The research is there, too: When people combined creatine supplementation with resistance training, they had a 1.4 kilogram greater increase in lean tissue mass than those who consumed a placebo in a 2017 meta-analysis.

        4. Enhance recovery.

          There’s a possibility that creatine supplementation can also help recovery in between workouts, Lund says. Here's how it works: Creatine monohydrate, which is the best form to take, increases one type of fuel available in your bod for workouts. Having more fuel at the ready helps you train at a higher intensity. That same mechanism enhances recovery between training sessions, too, per a report in Nutrients.

          There's more research to back up this claim. For instance, creatine supplementation likely accelerated recovery and helped ATP production among female college student participants while they weren’t exercising, according to a small study. However, more research linking creatine supplementation and recovery is needed.

          5. Improve cognitive function.

            On top of physical perks, creatine also plays a role in cognition (thinking and learning) and supplementation can give your brain a boost as well, according to Dr. Lyon.

            What's more, creatine supplementation is associated with a cognitive advantage for tasks relying on the frontal cortex, such as learning, memory, and attention, the Nutrients report says. And, creatine supplementation can also help reduce mental fatigue in healthy adults, according to research in Neuroscience Biobehavior Review. Plus, age-related declines in muscle strength and cognitive processing are lessened the most by creatine supplementation and physical activity, per a study in Amino Acids.

            Creatine also might be helpful in treating neurological conditions such as congenital creatine deficiency syndromes, age-related cognitive decline (like Alzheimer’s disease), and neurodegenerative diseases (like Parkinson’s disease and Huntington’s disease). Creatine supplementation is also being looked at to treat depression, post-traumatic stress disorder, schizophrenia, and recovery from brain injuries.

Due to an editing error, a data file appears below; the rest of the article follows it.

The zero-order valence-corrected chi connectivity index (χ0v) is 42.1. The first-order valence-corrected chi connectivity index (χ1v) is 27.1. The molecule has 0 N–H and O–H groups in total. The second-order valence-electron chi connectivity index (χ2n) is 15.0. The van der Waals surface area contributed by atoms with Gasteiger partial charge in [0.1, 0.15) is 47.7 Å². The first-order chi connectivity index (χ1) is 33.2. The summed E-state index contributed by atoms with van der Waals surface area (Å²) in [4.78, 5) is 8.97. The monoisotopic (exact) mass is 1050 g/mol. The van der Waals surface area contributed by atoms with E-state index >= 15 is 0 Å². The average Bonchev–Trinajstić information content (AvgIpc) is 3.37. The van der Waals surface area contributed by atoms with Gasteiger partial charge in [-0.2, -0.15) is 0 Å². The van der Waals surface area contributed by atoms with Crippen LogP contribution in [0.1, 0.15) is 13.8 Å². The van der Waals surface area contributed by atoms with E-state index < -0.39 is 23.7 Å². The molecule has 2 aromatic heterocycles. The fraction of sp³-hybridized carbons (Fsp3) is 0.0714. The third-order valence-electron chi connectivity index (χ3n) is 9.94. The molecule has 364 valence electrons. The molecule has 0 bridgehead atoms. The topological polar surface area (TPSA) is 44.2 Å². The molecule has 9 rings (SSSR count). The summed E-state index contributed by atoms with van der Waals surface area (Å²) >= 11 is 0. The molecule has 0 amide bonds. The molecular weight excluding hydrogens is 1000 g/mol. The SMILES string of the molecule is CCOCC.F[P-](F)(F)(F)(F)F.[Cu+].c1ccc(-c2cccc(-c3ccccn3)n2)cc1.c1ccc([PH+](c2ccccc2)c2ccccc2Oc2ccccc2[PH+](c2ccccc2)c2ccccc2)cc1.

6. Fight sleep deprivation.

            Because of creatine’s ability to support your brain function, it also specifically helps deal with the adverse cognitive effects caused by sleep deprivation. It won’t help you get a better rest, but it might help you “rebound” after a poor night’s sleep, explains White. That being said, we still totally recommend that you get a good night’s sleep.

            7. Maintain homeostasis throughout the menstrual cycle.

            Over the span of a menstrual cycle, dramatic shifts in hormones like estrogen and progesterone affect the body’s creatine levels at each stage, meaning sometimes women might not have enough. Taking a creatine supplement can help keep levels more consistent throughout the menstrual cycle, says White. “Having a regular dose of creatine on board from a supplement can help ensure creatine is present in adequate amounts throughout the cycle,” she says.

            Women who are pregnant, post-partum, or going through or post-menopause also have altered levels of creatine due to fluctuations in their hormones, but should speak with their doctors about taking a supplement.

            How To Choose A Creatine Supplement

            There are a few things to keep in mind when shopping for a creatine supplement.

            • Look for creatine monohydrate. Creatine monohydrate is “the optimal form of creatine for our bodies” that has been studied the most, Lund says.
            • Look for third-party testing. Make sure the supplement you buy is third-party tested, which you can confirm by spotting the “NSF Certified for Sport” badge on the container. That means it’s been certified by the National Sanitation Foundation to minimize the risk of contaminants (additional ingredients you don't want) in the supplement.
            • Go with a brand name. Also, consider whether the brand and supplement has been around for a while, if it’s trusted by consumers, and what their reputation is, Lund and Dr. Lyon recommend. If you want, you can also contact the company directly to look into their sourcing and where they make the supplement, Dr. Lyon adds.
            • Scan for additives and other ingredients. Less is more here, and look for pure creatine monohydrate, experts say. “I would stay away from anything that has anything extra that you may or may not know how it's going to impact your body,” Lund adds.

            Why Creatine Is The Missing Ingredient In Your Wellness Routine (1)

            Optimum Nutrition Micronized Creatine Monohydrate Powder

            Why Creatine Is The Missing Ingredient In Your Wellness Routine (2)

            Nutricost Creatine Monohydrate Micronized Powder

            Why Creatine Is The Missing Ingredient In Your Wellness Routine (4)

            1st Phorm Micronized Creatine Monohydrate

            How To Use A Creatine Supplement

            How much should you take?